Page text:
A young Irish girl seeking an abortion was involuntarily admitted to a mental health unit under the Mental Health Act, despite her treating psychiatrist deeming her to be at risk of suicide, an issue that would allow her abortion to be permitted in Ireland. Days later, another psychiatrist testified that the girl did not suffer from a psychological disorder and that there was no evidence to suggest she should be detained in a mental health unit.

While abortion is legal in Ireland if it is thought the life of the mother to be at risk, including from the risk of suicide, the psychiatrist rejected the girl’s appeals for a termination and applied for her to be involuntarily committed her under the Mental Health Act, deciding that an abortion “was not the solution”.

Appearing before the courts last year, the order was made to detain the girl following evidence given by a psychiatrist that the pregnancy was putting her at risk of self-harm and suicide. The psychiatrist determined, however, that “this could be managed by treatment and that termination of pregnancy was not the solution for all the child’s problems at this stage”.

The case was among 22 other cases released today by the Child Care Law Report Project.

Read more: Irish abroad look set to fly #HomeToVote on abortion referendum

Leo Varadkar says recent report about young girl being sectioned and denied an abortion is 'disturbing' @thejournal_ie pic.twitter.com/ZyORk1U8ji

— Christina Finn (@christinafinn8) June 12, 2017

A few days after the initial physiatrist assessment, a second professional stated that although the girl was depressed “there was no evidence of a psychological disorder”.

“As the young girl did not have a mental illness she could not be detained under the Mental Health Act,” states the case report.

“The consultant psychiatrist also reported that the young girl had very strong views as to why she wanted a termination of her pregnancy.”

This opinion was backed up by the young girl’s treating adolescent psychiatrist who had met with her a  few days before the application for detention was submitted and did not believe her to have an acute mental health disorder.

“He was of the opinion that while the young girl remained agitated and angry, she did not suffer from an acute mental health disorder that warranted her detention under the Mental Health Act 2001,” the report states.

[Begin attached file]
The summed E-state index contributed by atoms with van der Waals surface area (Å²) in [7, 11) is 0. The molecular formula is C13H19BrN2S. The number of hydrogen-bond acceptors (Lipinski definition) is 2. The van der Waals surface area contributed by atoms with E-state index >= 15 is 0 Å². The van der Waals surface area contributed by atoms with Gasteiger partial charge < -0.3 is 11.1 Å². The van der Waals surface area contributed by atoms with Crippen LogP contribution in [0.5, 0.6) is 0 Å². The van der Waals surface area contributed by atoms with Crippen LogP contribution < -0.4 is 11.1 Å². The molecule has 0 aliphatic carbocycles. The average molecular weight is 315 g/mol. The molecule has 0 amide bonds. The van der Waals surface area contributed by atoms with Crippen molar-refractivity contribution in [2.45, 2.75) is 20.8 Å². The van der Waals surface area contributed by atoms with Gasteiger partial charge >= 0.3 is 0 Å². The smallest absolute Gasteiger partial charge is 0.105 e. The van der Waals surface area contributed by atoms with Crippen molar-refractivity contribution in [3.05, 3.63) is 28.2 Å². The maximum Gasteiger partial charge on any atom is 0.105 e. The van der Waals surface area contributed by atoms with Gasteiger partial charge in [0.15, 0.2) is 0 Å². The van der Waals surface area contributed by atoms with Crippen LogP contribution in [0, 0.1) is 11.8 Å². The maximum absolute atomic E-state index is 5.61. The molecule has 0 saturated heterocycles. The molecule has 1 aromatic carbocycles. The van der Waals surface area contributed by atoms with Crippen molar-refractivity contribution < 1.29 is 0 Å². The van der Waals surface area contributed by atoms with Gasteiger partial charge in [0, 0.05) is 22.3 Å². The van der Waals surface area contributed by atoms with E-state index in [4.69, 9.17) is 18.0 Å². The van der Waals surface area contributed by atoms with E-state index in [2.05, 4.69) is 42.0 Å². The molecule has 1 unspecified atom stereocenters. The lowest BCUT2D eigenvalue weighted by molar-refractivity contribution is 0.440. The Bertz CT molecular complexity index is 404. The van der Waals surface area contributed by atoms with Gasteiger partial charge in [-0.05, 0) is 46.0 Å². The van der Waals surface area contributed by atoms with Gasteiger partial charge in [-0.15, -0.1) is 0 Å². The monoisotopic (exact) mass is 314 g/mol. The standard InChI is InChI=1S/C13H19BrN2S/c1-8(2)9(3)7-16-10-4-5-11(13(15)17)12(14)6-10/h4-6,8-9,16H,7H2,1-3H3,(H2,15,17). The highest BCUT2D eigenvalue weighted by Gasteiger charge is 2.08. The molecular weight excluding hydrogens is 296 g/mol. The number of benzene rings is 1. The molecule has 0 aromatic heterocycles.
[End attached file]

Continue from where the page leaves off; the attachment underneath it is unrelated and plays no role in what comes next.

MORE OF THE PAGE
Read more: Irish citizens vote for unrestricted abortion rights

Two men can marry each other in Ireland. But a pregnant girl (14) who wants an abortion is locked up #repealthe8th https://t.co/fJ9uOrEHc6

— Roisin Ingle (@roisiningle) June 12, 2017

“The consultant adolescent psychiatrist said that there was an initial concern of self-harm and that she was very distressed to find out about the pregnancy.”

He also believed that it was difficult to properly assess the girl’s mental health as she became angry and agitated when it emerged that she was to be detained in a mental health unit. The girl and her mother had previously believed that they were being transferred to Dublin for an abortion.

Abortion is illegal in Ireland and only allowed if it is shown that the life of the mother is at risk. A 1983 referendum set the rights of the unborn child as having equal weight as that of the mother but the battle has raged on over the last three decades, coming to a head in the past number of years due to high profile cases such as Savita Halappanavar who died of complications in 2012 after she was denied an abortion, despite knowing her unborn baby would not survive outside of the womb.

The public outrage following this case, in particular, lead to the Protection of Life During Pregnancy Act which allowed for a mother’s right to an abortion when her own life was at risk. Coming into force on January 1, 2014, it does not appear that the Act was invoked in this case, despite her having been deemed suicidal as a result of the pregnancy by the first psychiatrist.

Ireland, you stay classy.

Page one of Monday's Irish Times.#repealthe8th pic.twitter.com/34ZHtWnBso

— Newsworthy_ie (@newsworthy_ie) June 11, 2017

In her case, the girl would have required three medical practitioners, including two psychiatrists, to have “jointly certified in good faith” that her life was in risk for the abortion to go ahead.

The case, however, was to determine whether or not she should be sectioned under the Mental Health Act with the judge siding with the young girl that she should not be detained.

Although abortion is illegal in Ireland, that is not to say that Irish women are not acquiring a termination but they are forced to travel to other countries to do so. An estimate average claims that 12 women a day travel to another country from Ireland for an abortion.

In April, a Citizen’s Assembly voted to give the Oireachtas (Irish houses of parliament consisting of the Dáil and Seanad) a mandate to legislate on the issue of abortion, recommending unrestricted access to abortion in Ireland by 64% vote.

H/T: Irish Times

A pregancy test. iStock